Our meat-centric nephew (who today enjoys the tractor and the farm as much as we did when we were that age) would have fit right in at these gatherings.  Of course, there were plenty of home-grown vegetables that would have satisfied our veggie-loving niece, too.


Summers always promised a number of large pit community barbecues, including the Father's Day barbecue at the Dance Hall in Milheim—an annual favorite since the 1890s.  These were times for generations to come together and share a meal in fellowship.  We had such a great time at these community events, and made a quick trip back this year.





Though it was way too hot, and our stay this year was very brief, it's always nice to watch friends who haven't seen each other in many years reconnecting, and we plan to gather the whole family for another one in the not-too-distant (and hopefully less hot) future.



Dad recalls attending often when he was young (Coushatta Hall, Milheim and Cat Spring), and likes to tell the story about how he earned the money for his FFA project thanks to these community events.  When he was about 14 years old, he wanted to buy a lamb to raise.  Coushatta Hall held dances on Saturday night and barbecues on Sunday where they sold beer in bottles.  They charged a nickel deposit on each bottle. Folks would take their beer to the parking lot to drink it, and either toss the bottles or abandon them on the tables there.  Dad and his buddy collected the bottles and returned them to the beer sales stall to claim the deposit.  After enough days gathering time, he earned close to $20 and used that money to buy his lamb.  



At the Milheim barbecue, everything is served up family-style, and includes pickles, onions, beans, potatoes, white bread—and ooooh, that perfect vinegary sauce, or barbecue gravy, that just can't be beat—and a glass of tea to wash it all down. Diners stand around tall tables under the shade of big trees to eat, visit, and listen to the Czech and German polka music that's always playing. 


When my sister and I were kids, one of our favorite delights at the barbecue was the cake walk.  Grandpa always won a cake, and we always asked him to pick the German Chocolate to take home!  No luck winning this year, but it was fun putting down our 50 cents for a try.


video

We'd come home stuffed, satisfied and exhausted.  But not too tired or too full for a slice of german chocolate cake with ice cream and a lazy game of dominoes in the slight cool of the evening on the screened-in porch.

We have recipes for both our Granny's and our Grandma's sauce.  This one is mostly Grandma's with some adaptations from Granny's recipe too.  Granny used a potato masher to break down the onions as the sauce bubbled down, so that's what I do too.  The smell of this vinegary sauce simmering on the stovetop takes me right back to my childhood.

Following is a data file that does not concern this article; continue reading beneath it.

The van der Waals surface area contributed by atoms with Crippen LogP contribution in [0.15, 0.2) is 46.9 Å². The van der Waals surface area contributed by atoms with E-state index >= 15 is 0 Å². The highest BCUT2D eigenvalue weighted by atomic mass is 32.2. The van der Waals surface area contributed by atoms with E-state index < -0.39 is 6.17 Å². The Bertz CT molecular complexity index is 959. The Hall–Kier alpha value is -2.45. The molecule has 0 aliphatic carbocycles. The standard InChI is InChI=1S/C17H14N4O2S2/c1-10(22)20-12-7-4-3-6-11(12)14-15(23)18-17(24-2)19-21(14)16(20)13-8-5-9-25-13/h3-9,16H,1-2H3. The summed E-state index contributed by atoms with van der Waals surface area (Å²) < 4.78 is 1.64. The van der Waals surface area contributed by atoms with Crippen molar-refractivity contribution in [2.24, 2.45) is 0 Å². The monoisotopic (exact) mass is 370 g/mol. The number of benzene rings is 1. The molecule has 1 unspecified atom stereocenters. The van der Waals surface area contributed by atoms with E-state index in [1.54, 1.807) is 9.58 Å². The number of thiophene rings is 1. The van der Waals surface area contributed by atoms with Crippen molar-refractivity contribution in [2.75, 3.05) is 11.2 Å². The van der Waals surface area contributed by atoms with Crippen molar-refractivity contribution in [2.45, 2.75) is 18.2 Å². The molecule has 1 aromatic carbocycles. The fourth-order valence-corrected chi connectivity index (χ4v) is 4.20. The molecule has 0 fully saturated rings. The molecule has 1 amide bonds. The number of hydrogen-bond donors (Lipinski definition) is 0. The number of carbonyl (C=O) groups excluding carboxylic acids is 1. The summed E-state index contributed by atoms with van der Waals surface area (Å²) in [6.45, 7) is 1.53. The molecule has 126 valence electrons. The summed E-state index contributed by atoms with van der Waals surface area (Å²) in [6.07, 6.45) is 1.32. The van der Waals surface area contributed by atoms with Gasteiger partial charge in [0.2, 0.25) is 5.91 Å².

Grandma's Barbecue Sauce




Ingredients:
3/4 stick butter, melted
1 T olive oil
2 onions, diced
3 fat cloves garlic, chopped
1 (15 oz) can crushed tomatoes
a few drops Tabasco
3 T cider vinegar
2 t chilli powder
2 t smoked paprika
2 1/4 c water
2 T brown sugar
1 T worchestershire
1 1/2 t salt
1 1/2 t pepper
1 tsp dry mustard

Place all the ingredients in a pot and bring to a boil.  Reduce heat and allow the sauce to simmer for at least an hour.  While the sauce simmers, use a potato masher to help break down the onions.  Season whatever meat you're grilling with salt and pepper, and mop with this sauce throughout the cooking process.



Yaupon Tea + happy arrival of spring weekend


Did you know that the yaupon holly shrub, native to Texas, is the only locally-grown source of caffeine in the U.S.?  It's drought-tolerant, super hardy, and occurs naturally all around our family land in Austin County, Texas.  Yaupon is similar to Yerba Mate, but I think has a milder taste that's quite pleasant, more like a green tea.


Yaupon is also an excellent habitat plant.  It does well in sun to shade, is drought-tolerant, and accepts varying soils. The bright red berries on the female plant are a favorite of several species of birds, as well as possums and raccoons.  This time of year, you are able to see the still-present winter berries, as well as the new, tiny, white spring blossoms. 





We welcomed in spring a few days ago, and we did so in country style, celebrating the change of season in Austin County:

Discing in a sunflower crop for the deer...



Watching the bluebirds, and enjoying the bluebonnets...




Running the dogs (a tired dog is a good dog)...



And harvesting new yaupon leaves for tea.



For tea, I harvested the tender, young, new growth—the leaves that are lighter, yellowish in color (leaves only, NOT the berries, which are poisonous). 

Once harvested, I dried them in a 300 degree oven for about 10 minutes, then crushed them.  





I added about a Tablespoon dried leaves per cup of water and brought to a boil, then cut the heat and let the tea steep, covered, for about 15 minutes.  I strained the tea and liquid into a pitcher, sweetened with a little honey, and enjoyed it over ice.  



Now THAT is a refreshing welcome to spring!